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United States Department of Agriculture

Agricultural Research Service


item Jones, Deana

Submitted to: National Egg Quality School Proceedings
Publication Type: Proceedings
Publication Acceptance Date: 4/22/2006
Publication Date: 5/22/2006
Citation: Jones, D.R. 2006. Egg quality – what’s the point? . National Egg Quality School Proceedings. p. 51-53.

Interpretive Summary:

Technical Abstract: The descriptor “high quality” for a food product depends on who is viewing the product. There are many aspects of quality when it comes to shell eggs. The main areas of egg quality are: physical, functional, antimicrobial, and nutritional. Gaining an understanding of what affects these areas of quality can help you to maintain them. In general, egg quality decreases as the egg ages. Furthermore, egg quality is maintained best at temperatures just above the freezing point of an egg (approximately 31F (-0.5C)). There are processing guidelines in place to help ensure high quality eggs are reaching the consumer. These guidelines are part of the USDA Agricultural Marketing Service voluntary grade shield program. The USDA Food Safety and Inspection Service has a post-processing ambient storage temperature requirement of 45F (7.2C) to assist with maintaining the microbial quality of shell eggs. Having an understanding of shell egg quality and how to maintain it will result in higher quality products reaching the consumer.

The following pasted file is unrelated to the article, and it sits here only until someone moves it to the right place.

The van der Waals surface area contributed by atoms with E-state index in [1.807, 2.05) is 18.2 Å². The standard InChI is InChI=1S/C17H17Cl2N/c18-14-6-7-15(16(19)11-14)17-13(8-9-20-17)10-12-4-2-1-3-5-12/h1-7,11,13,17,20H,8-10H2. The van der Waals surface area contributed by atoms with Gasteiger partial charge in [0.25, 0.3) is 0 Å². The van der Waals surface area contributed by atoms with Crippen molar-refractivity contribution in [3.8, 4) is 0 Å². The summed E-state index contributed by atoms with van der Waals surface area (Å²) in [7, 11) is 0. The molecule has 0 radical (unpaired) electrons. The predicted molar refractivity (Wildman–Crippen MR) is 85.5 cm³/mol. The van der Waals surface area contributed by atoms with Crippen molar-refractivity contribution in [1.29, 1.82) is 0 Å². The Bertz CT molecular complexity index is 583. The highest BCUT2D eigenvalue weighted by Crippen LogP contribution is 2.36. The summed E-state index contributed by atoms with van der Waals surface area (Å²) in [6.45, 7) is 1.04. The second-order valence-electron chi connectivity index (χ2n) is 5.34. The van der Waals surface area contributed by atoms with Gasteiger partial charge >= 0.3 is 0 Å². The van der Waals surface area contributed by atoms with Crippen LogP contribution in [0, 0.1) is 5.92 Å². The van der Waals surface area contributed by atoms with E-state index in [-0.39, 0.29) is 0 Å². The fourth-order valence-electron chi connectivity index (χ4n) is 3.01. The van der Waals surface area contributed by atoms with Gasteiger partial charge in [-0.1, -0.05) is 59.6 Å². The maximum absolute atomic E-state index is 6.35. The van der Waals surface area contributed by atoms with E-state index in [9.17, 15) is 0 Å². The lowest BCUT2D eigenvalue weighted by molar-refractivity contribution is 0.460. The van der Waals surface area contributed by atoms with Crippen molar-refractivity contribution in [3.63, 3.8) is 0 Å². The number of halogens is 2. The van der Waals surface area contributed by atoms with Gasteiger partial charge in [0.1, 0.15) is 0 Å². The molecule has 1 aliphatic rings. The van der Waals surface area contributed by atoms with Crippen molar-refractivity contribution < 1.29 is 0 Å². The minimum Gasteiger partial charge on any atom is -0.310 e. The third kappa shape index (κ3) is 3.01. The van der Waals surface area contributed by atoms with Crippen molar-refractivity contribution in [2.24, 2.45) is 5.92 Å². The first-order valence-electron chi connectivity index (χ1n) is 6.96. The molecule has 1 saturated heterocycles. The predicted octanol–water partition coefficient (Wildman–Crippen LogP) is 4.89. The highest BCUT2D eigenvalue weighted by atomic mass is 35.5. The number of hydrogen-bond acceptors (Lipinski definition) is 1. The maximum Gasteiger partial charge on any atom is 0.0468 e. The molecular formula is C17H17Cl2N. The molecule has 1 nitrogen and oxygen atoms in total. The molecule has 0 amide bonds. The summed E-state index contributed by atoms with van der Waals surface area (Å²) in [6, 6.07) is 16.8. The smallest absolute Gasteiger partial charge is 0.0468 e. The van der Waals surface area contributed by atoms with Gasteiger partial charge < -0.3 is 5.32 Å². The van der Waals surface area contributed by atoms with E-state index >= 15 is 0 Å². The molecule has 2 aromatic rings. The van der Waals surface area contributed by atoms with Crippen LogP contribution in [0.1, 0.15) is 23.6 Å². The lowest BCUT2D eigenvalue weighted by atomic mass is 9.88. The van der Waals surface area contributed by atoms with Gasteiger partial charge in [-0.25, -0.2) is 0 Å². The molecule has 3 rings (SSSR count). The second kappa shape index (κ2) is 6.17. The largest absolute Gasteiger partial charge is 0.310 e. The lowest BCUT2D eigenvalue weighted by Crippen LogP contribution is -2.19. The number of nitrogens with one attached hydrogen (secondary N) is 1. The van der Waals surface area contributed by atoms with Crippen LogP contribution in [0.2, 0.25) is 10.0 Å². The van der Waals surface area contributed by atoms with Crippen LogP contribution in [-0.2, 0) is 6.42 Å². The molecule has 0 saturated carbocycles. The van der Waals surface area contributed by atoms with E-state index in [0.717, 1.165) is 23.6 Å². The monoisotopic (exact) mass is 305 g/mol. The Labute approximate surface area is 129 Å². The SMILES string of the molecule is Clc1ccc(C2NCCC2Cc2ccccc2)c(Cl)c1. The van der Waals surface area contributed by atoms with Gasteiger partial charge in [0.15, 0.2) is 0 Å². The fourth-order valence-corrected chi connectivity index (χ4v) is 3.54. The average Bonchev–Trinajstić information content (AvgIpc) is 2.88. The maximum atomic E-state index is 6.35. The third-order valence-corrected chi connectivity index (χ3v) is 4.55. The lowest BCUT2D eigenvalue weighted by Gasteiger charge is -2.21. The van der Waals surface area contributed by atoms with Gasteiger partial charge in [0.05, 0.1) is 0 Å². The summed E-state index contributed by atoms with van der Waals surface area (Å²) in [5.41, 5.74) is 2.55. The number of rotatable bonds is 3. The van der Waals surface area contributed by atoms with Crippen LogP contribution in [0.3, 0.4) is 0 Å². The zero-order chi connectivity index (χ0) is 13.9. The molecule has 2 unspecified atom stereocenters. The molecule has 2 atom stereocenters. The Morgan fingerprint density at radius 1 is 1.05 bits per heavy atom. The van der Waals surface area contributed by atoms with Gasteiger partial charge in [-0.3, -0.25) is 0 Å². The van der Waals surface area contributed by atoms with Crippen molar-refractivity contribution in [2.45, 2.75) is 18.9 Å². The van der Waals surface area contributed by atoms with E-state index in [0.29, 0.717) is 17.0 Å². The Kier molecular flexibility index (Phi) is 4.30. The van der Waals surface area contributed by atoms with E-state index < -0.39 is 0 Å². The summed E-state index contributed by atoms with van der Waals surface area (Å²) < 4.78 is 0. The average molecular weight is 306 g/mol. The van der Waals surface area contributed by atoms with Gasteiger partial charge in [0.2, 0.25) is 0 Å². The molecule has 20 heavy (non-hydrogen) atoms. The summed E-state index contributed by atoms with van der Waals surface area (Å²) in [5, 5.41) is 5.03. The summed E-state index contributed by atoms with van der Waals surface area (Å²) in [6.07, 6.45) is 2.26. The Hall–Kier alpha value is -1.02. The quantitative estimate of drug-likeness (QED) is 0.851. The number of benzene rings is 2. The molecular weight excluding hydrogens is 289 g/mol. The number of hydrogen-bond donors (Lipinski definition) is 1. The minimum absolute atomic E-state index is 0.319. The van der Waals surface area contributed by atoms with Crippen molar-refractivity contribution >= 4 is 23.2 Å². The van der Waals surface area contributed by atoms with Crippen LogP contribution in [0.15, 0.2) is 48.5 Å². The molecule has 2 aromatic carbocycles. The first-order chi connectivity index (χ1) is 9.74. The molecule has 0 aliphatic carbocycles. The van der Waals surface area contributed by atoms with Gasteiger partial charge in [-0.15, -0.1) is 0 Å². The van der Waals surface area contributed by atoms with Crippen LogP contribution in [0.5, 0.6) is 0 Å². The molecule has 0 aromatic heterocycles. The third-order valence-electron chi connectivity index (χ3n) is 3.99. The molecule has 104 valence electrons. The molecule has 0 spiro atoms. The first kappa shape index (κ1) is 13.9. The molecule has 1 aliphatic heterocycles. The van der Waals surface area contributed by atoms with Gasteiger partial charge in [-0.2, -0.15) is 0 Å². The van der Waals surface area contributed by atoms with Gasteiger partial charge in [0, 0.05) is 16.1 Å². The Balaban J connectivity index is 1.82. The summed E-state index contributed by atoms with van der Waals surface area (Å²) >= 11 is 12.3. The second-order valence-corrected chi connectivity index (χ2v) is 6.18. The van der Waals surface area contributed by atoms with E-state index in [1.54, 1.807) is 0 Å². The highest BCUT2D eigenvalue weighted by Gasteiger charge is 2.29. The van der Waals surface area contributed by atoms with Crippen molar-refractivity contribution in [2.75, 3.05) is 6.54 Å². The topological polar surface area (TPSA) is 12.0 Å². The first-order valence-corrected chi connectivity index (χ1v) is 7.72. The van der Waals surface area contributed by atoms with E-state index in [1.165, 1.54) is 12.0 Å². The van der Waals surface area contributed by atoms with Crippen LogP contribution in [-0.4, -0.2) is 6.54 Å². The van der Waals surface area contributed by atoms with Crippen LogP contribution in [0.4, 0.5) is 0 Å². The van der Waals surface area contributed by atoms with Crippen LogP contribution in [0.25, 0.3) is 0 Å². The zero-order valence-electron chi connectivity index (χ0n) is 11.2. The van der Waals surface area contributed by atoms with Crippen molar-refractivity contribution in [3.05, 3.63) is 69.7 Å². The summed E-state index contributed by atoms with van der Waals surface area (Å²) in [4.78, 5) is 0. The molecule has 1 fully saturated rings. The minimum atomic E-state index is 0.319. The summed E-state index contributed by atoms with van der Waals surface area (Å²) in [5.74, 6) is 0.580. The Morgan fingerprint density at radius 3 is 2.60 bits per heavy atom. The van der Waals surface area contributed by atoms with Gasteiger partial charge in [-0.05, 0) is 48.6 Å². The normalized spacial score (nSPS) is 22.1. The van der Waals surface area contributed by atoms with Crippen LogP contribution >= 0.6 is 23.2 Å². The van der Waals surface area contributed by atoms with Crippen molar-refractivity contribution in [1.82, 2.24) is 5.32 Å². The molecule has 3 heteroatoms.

Last Modified: 08/20/2017
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